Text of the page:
An agreement between five Democrats and five Republicans on the Independent Redistricting Commission would not mark the end of the process of reapportioning the 26 seats in the New York House of Representatives, after the state’s highest court rejected the last year the current lines. There are about six battleground races in New York this year, and any changes in the lines could prove important in who wins the seats.
Any maps produced by the commission would be voted on by the state Legislature — and the Democrats who dominate it would have the option to reject the lines and write their own.
But several people close to the process have said in recent weeks that a commission compromise could have a chance of winning approval after similar efforts failed in 2022, leading to the current situation.
A compromise plan would be better for the Republican Party than one drawn up entirely by Democrats, and some Republicans might accept lines that diminish their chances of gaining a seat or two rather than risk losing to a total gerrymander of the Democrats.
And Democrats could settle for maps that slightly improve their position, while allowing them to avoid accusations of gimmickry and another drawn-out legal battle.
In addition, the maps drawn by Parliament would have to be approved by qualified majorities, which would require the near unanimity of Democrats. A bipartisan plan from the commission would only need a simple majority.
Commissioners remained tight-lipped Monday night about what the lines might look like, and several officials in the state Legislature said they had yet to hear details.
“There are still some things that are being finalized,” Jenkins said. “The commission is still working around Thursday.”
State officials familiar with the process have predicted in recent weeks that a compromise plan could result in the Syracuse-area seat being held by a new Republican representative. Brandon Williams more favorable to Democrats.
One of the districts held by upstate Republican representatives. Marc Molinaro And Mike Lawler could also help Democrats — but probably not both without harming other incumbent Democrats in neighboring seats.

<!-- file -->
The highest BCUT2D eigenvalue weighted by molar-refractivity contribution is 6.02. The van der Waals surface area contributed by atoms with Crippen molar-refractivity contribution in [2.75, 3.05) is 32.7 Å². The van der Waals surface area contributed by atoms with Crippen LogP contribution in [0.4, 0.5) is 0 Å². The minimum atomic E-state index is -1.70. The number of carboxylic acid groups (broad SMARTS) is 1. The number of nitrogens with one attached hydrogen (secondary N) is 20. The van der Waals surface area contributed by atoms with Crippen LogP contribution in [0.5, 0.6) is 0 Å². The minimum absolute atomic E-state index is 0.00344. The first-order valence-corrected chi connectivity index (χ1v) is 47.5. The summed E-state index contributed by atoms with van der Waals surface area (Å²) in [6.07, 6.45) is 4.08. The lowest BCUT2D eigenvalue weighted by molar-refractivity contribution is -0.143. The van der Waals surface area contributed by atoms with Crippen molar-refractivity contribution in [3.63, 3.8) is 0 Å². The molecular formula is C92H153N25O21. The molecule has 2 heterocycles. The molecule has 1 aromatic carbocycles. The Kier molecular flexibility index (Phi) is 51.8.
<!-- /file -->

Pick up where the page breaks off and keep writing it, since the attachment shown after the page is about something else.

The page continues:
Republican districts on Staten Island and Long Island could remain mostly the same as in 2022, but it’s also possible they face some changes, as well as key changes in the River Valley. Hudson. New York Republicans were able to flip three seats in 2022 with current lines, giving the GOP a slim majority in the House.
An unanswered question is when the legislature would act in this direction.
Last week, it was widely expected that the commission would meet later this week. That would allow them to wait to see how Tuesday’s special election to replace expelled Rep. George Santos on Long Island goes, although commissioners deny that played a role in the timing.
“There is no truth to that,” Nesbitt responded Monday.
While there was expected to be a meeting this Wednesday, the Legislature had begun exploring the possibility of extending the work week, which is currently scheduled to end that day in Albany. They could then conclude the process before the weekend.
But they don’t yet have specific plans for their return. The fact that the meeting takes place on Thursday afternoon means that voting even on Friday would be a real logistical battle.
Meanwhile, members are expected to be off for all of next week for President’s Day and winter break. But a special session next week remains a possibility, some officials suggested.
If they don’t return sooner, their next scheduled day in Albany is Monday, Feb. 27 — the day congressional candidates are scheduled to begin collecting petitions.
Although members say they hope for a deal, every resident of Albany is aware that a deal between the commission and the Legislature can still fail.
“We’ve been awfully close in 2021,” said Republican Sen. Jack Martins, who co-chaired the commission when it tried to draw lines in its latest iteration. “And there was a sea change on the part of the commission members.”
The commissioners failed to agree on the guidelines during this go-around.
When their first set of maps was rejected by Parliament, the two sides never even agreed on a meeting date to discuss a second draft – a procedural shortcoming that led the courts to reject the lines that ultimately been drawn up by Parliament.
A December appeals court ruling ordered the commission to pick up where it left off and negotiate a second plan by Feb. 28.